MLB Mock Draft 2015: Version 3.0
See Also: Mock Draft 1.0 See Also: Mock Draft 2.0 College conference tournaments dominate much of the draft world this week, with scouts descending on the Southeastern, Atlantic Coast, Big […]
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Compiled by Kevin Goldstein and Chris Kline
GREENSBORO, N.C.--Nothing about low Class A Hickory catcher Neil Walker betrays the fact that's he's still a teenager.
Not the 6-foot-3, 202-pound athletic build, not the way he carries himself, not the way he swings the bat among players two or three years older than him in the South Atlantic League.
And certainly not the seemingly ever-present five-o'clock shadow he sports on a daily basis.
"I just shaved this morning," Walker said, laughing. "By the time the game rolls around, it just gets like this, I swear. I'm going to have to start shaving before games pretty soon."
While he might appear older than he is physically, Walker also has an advanced mental approach to the game. A first-round pick last year by the Pirates (11th overall) out of Pine Richlands High in Gibsonia, Pa., the 19-year-old from suburban Pittsburgh relishes the opportunity to be a part of the club's rebuilding efforts.
"Unfortunately, my memories of the Pirates growing up were all the losing seasons," Walker said. "The one thing that stands out to me was the All-Star Game in '93 and just how electric the city was. With the All-Star Game being there next year, and with the younger players we have getting experience at the big league level, it seems like the morale in Pittsburgh really is escalating. It's good to be a part of my hometown team and I'm glad to be a part of what we're trying to accomplish."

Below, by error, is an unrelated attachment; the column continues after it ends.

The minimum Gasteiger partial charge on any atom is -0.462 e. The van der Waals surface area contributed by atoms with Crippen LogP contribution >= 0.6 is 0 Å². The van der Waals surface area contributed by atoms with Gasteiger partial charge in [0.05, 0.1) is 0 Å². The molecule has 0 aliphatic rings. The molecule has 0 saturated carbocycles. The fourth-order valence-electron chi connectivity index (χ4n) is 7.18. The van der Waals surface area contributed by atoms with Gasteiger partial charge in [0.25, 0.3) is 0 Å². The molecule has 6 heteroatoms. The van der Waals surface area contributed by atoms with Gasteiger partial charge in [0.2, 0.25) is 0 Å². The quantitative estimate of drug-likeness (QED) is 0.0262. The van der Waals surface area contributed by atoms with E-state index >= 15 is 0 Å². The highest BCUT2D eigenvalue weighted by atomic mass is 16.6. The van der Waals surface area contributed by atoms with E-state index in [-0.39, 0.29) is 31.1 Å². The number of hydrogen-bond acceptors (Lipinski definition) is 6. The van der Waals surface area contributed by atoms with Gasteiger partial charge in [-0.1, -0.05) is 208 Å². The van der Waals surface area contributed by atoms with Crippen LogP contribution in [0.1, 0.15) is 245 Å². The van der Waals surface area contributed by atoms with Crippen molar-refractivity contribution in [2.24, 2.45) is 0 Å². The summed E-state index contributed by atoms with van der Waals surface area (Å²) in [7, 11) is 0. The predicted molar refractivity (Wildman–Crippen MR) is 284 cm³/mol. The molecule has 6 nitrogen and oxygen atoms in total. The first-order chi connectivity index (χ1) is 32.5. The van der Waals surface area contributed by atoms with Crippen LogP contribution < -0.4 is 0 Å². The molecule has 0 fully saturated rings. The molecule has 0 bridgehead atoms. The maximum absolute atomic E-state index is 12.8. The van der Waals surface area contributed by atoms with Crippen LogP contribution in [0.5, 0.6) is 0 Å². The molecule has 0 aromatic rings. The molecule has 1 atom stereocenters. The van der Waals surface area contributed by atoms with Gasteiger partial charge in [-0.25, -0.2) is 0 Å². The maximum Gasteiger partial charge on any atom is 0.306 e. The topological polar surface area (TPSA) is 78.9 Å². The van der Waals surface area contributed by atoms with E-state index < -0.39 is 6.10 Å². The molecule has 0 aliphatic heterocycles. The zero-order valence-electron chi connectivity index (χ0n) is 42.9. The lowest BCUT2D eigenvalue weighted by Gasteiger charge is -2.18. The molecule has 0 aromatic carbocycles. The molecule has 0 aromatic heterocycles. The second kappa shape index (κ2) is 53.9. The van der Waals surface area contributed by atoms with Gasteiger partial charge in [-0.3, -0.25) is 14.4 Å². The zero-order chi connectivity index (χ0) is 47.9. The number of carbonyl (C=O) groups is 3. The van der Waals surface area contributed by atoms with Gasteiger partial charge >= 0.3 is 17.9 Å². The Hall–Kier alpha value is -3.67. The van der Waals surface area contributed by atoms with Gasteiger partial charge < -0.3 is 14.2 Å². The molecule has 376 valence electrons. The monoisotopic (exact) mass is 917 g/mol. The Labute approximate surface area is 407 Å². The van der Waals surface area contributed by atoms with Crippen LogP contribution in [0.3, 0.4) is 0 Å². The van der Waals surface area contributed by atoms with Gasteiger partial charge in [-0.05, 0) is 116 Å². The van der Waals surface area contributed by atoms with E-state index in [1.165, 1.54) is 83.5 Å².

Walker said he doesn't yet feel the pressures of being a first-rounder, but he understands everything that comes along with being a high-profile player. He has a strong family support system in place--his father Tom and uncle Chip both pitched in the big leagues, and his brother Matt recently retired after five seasons in the minors with the Tigers and Orioles organization.
"It's so early, so I really don't feel that (pressure) yet," Walker said. "I think as time goes on, there will be added pressure as the peaks and valleys of my career go along. I've had more help with the family I've have. When I have a crappy day, I just call Matt and he basically just tells me to relax--that an 0-for-4 day is going to happen."
Just like the city he hails from, Walker is a blue-collar guy--the kind of player Steeltown is likely to embrace as one of its own. A switch-hitter with power and the ability to hit for average from both sides of the plate, Walker could develop into a .300 hitter capable of 30 homers a season. Defensively, he has good feet and hands behind the plate and he throws well.
He also understands the value of understanding and handling a pitching staff, which is a key to his future success at staying behind the plate and not moving to a corner infield or outfield spot.
"Understanding them is the most important thing and understanding what's going on in their minds all the time," Walker said. "You have to know what they're thinking and have your own thoughts on pitch selection. There are so many things that go into play with dealing with pitchers. I think understanding their personalities more off the field helps out with things when we're out there together."
• Defense is still a concern with five errors in six games, but Triple-A Toledo second baseman Ryan Raburn is starting to make up for it with his stick. Raburn hit his second homer Thursday and went 2-for-3 in a 4-1 win against Charlotte. Rayburn, who has drawn obvious comparisons to Dodgers second baseman Jeff Kent for his offensive prowess, is hitting .263/.263/.500 in 22 at-bats.